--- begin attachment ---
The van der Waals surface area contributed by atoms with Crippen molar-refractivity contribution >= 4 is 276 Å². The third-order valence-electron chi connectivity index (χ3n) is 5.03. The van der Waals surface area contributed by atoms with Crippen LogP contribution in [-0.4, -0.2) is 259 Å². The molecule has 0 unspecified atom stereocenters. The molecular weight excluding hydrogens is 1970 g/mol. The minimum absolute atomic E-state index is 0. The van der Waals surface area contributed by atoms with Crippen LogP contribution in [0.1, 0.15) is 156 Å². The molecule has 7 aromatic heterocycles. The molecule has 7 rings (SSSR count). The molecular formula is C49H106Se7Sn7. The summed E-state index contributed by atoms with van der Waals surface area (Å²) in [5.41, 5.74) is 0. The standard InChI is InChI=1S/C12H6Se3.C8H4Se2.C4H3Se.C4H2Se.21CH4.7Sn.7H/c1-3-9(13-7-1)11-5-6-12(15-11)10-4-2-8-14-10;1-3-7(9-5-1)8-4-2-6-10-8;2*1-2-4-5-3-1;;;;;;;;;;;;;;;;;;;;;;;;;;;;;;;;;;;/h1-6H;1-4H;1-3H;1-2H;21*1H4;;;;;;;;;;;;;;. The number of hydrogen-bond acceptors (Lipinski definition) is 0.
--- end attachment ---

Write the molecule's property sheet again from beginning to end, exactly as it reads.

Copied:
The van der Waals surface area contributed by atoms with Crippen molar-refractivity contribution >= 4 is 276 Å². The third-order valence-electron chi connectivity index (χ3n) is 5.03. The van der Waals surface area contributed by atoms with Crippen LogP contribution in [-0.4, -0.2) is 259 Å². The molecule has 0 unspecified atom stereocenters. The molecular weight excluding hydrogens is 1970 g/mol. The minimum absolute atomic E-state index is 0. The van der Waals surface area contributed by atoms with Crippen LogP contribution in [0.1, 0.15) is 156 Å². The molecule has 7 aromatic heterocycles. The molecule has 7 rings (SSSR count). The molecular formula is C49H106Se7Sn7. The summed E-state index contributed by atoms with van der Waals surface area (Å²) in [5.41, 5.74) is 0. The standard InChI is InChI=1S/C12H6Se3.C8H4Se2.C4H3Se.C4H2Se.21CH4.7Sn.7H/c1-3-9(13-7-1)11-5-6-12(15-11)10-4-2-8-14-10;1-3-7(9-5-1)8-4-2-6-10-8;2*1-2-4-5-3-1;;;;;;;;;;;;;;;;;;;;;;;;;;;;;;;;;;;/h1-6H;1-4H;1-3H;1-2H;21*1H4;;;;;;;;;;;;;;. The number of hydrogen-bond acceptors (Lipinski definition) is 0.